Accounting for and explaining ‘not doing’ within healthcare
There is concern that over testing, over diagnosis and over treating within healthcare can cause unnecessary burden to service users through financial stress and, both psychological and physical harm. An alternative approach may be preferable to service users such as choosing to ‘not do’ and actively observe the service users’ condition. This could also benefit over stretched primary and secondary care services through a reduction in demand for appointments, treatments and medication for example.
Shared decision-making aids, promotion of person-centred care and education resources encourage more individualised approaches to care that can help reduce overuse of resources. However, these can be counteracted by healthcare professionals (HCPs) fear of litigation leading to a defensive medicine approach.
This project focuses on primary care and will consider how decision-making can be captured and documented by HCPs in a robust way that is transferrable to other care providers. This could provide HCPs with reassurance and confidence when decisions are made to ‘not do’, leading to a reduction of over-use in healthcare.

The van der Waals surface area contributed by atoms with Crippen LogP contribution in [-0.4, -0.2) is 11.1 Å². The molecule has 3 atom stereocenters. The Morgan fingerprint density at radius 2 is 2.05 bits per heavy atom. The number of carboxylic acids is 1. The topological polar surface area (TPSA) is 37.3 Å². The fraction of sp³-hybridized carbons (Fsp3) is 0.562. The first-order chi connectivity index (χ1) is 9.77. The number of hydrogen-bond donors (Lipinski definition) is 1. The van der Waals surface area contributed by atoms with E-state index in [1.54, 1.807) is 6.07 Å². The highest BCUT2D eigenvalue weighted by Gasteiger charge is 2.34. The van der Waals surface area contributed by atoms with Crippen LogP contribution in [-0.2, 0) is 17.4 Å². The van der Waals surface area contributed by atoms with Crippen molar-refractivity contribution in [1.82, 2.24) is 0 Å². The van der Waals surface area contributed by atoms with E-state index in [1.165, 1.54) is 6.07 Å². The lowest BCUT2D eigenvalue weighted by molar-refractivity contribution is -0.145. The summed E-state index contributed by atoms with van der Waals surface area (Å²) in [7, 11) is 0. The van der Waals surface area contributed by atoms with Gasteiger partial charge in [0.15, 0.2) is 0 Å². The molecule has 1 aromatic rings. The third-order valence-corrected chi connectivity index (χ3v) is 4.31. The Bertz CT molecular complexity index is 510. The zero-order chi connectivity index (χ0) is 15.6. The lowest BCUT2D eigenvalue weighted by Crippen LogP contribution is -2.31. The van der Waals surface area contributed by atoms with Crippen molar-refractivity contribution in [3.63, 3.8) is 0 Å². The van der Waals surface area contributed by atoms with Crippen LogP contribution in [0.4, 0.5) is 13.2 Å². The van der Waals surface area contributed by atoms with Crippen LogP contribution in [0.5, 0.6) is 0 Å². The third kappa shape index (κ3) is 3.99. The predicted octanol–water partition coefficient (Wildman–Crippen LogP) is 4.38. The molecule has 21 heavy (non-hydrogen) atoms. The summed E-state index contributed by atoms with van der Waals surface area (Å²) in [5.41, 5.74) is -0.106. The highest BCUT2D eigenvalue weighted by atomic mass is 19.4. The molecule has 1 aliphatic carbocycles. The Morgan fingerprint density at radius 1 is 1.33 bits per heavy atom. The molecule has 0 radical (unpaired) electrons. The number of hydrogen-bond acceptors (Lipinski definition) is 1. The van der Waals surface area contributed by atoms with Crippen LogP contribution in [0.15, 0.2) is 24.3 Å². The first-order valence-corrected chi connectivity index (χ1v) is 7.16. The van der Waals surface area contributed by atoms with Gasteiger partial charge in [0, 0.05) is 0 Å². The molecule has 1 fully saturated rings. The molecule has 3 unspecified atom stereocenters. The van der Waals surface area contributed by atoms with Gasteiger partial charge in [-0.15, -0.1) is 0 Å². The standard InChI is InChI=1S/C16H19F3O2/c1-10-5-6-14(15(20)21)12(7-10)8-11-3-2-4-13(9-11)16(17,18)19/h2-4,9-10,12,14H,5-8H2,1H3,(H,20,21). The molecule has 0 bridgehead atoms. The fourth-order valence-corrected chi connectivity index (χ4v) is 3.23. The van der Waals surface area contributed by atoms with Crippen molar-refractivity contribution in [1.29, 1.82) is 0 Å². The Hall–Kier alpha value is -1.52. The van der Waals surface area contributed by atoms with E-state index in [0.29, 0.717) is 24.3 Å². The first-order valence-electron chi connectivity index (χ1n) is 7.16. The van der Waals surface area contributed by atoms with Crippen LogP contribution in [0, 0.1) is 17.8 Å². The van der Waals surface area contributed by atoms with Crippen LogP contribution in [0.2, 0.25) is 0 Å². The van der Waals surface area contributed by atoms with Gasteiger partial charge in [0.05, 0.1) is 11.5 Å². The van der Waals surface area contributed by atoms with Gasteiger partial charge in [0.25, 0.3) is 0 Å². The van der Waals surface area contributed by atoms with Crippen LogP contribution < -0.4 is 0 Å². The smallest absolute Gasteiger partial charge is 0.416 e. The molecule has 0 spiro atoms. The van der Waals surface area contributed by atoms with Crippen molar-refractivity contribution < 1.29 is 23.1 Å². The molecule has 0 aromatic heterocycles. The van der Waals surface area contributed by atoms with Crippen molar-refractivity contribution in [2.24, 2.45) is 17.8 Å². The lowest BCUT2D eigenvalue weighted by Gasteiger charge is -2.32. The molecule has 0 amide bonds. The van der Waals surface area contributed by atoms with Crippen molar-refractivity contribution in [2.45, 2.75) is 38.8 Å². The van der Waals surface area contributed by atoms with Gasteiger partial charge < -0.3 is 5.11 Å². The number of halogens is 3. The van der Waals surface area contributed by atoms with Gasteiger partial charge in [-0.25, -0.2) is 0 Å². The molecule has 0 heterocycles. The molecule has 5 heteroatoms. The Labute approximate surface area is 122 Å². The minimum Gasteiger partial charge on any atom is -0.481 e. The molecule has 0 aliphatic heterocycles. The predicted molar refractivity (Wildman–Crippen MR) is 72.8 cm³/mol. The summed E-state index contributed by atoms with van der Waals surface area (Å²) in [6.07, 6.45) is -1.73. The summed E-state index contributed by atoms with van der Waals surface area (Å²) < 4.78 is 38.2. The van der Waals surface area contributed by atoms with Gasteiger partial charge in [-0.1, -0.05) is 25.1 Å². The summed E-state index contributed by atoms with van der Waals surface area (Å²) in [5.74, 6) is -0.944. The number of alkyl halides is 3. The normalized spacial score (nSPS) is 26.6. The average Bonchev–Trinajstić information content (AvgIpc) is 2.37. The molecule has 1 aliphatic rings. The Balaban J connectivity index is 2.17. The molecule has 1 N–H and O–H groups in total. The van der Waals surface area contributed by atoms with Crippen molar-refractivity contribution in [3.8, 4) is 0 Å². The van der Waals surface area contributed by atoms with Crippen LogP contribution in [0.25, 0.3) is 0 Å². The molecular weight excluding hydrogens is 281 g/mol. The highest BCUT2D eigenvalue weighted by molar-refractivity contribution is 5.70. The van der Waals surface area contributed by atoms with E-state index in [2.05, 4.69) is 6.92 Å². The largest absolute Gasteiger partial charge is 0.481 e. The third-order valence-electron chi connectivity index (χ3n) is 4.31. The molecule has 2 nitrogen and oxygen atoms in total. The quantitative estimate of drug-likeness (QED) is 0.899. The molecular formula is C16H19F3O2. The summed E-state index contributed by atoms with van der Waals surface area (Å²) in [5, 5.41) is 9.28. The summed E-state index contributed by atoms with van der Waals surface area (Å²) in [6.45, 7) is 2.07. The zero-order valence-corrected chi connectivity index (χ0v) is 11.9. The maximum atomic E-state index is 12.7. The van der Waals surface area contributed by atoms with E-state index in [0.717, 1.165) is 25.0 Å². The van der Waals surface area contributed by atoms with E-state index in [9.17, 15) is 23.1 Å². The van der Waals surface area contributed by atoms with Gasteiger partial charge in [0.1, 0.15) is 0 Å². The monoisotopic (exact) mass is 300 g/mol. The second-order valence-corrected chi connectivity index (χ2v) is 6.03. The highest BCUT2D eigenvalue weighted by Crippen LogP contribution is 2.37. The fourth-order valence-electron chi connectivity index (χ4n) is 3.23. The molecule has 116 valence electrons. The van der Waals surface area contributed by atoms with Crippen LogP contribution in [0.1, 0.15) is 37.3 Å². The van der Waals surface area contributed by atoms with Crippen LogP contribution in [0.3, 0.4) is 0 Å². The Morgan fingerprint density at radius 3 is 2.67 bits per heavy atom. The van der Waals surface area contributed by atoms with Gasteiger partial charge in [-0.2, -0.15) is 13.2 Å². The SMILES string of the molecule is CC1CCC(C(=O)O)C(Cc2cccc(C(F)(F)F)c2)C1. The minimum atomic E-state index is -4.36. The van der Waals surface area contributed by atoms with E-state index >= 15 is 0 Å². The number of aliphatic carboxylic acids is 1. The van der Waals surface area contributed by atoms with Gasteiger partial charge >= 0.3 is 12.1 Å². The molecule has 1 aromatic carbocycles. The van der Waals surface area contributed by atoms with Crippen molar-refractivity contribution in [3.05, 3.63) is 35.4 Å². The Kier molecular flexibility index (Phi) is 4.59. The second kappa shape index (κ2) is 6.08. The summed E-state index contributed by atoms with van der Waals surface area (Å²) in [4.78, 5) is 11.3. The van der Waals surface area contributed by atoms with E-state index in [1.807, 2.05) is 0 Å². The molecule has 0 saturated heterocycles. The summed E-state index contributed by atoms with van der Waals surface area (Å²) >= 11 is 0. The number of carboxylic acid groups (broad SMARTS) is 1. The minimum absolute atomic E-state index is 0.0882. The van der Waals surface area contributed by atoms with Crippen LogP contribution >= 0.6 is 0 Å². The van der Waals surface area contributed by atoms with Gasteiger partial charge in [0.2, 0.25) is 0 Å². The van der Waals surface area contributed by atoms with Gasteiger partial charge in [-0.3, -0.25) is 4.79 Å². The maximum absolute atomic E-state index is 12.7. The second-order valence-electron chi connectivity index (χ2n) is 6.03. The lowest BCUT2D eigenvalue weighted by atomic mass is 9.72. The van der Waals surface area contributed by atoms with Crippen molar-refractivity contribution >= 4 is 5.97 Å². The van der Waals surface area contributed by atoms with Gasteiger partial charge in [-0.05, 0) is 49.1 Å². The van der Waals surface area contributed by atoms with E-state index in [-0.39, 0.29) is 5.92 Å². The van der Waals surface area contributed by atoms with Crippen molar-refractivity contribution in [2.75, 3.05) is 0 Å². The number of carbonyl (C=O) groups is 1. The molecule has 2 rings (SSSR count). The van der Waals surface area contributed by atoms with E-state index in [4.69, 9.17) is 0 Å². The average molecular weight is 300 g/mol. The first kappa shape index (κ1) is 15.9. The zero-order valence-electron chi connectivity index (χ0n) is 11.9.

The first stage of the project is a scoping review to identify and analyse current tools used by professionals in primary care to record and account for ‘not doing’. The results of the scoping review will be further informed through consultation with an advisory group formed of people currently involved in this area. Tracer themes will be selected and explored through interviews with HCPs from primary care services in the UK.
Finally, the findings from the interviews will be presented to a stakeholder workshop to discuss how people working in primary care could be supported to be more confident in ‘not doing’ through methods of recording their decision-making.